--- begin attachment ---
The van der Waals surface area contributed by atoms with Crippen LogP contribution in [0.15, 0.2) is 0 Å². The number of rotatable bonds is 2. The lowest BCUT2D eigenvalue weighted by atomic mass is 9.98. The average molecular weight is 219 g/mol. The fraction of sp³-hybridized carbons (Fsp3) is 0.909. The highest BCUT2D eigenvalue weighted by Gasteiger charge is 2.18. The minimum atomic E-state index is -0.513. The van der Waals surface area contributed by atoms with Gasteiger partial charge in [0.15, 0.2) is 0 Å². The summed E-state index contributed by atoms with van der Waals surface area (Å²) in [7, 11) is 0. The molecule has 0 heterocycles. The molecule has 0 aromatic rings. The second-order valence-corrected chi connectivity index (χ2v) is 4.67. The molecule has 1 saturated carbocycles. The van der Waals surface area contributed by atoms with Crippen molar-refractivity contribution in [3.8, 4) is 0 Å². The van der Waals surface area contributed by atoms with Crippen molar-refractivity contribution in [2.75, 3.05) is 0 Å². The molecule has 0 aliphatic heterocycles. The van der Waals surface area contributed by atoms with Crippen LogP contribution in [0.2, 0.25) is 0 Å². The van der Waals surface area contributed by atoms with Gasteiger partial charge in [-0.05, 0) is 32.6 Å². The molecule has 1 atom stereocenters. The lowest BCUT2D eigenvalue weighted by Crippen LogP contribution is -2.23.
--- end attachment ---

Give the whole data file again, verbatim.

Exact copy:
The van der Waals surface area contributed by atoms with Crippen LogP contribution in [0.15, 0.2) is 0 Å². The number of rotatable bonds is 2. The lowest BCUT2D eigenvalue weighted by atomic mass is 9.98. The average molecular weight is 219 g/mol. The fraction of sp³-hybridized carbons (Fsp3) is 0.909. The highest BCUT2D eigenvalue weighted by Gasteiger charge is 2.18. The minimum atomic E-state index is -0.513. The van der Waals surface area contributed by atoms with Gasteiger partial charge in [0.15, 0.2) is 0 Å². The summed E-state index contributed by atoms with van der Waals surface area (Å²) in [7, 11) is 0. The molecule has 0 heterocycles. The molecule has 0 aromatic rings. The second-order valence-corrected chi connectivity index (χ2v) is 4.67. The molecule has 1 saturated carbocycles. The van der Waals surface area contributed by atoms with Crippen molar-refractivity contribution in [3.8, 4) is 0 Å². The van der Waals surface area contributed by atoms with Crippen molar-refractivity contribution in [2.75, 3.05) is 0 Å². The molecule has 0 aliphatic heterocycles. The van der Waals surface area contributed by atoms with Crippen LogP contribution in [0.2, 0.25) is 0 Å². The van der Waals surface area contributed by atoms with Gasteiger partial charge in [-0.05, 0) is 32.6 Å². The molecule has 1 atom stereocenters. The lowest BCUT2D eigenvalue weighted by Crippen LogP contribution is -2.23.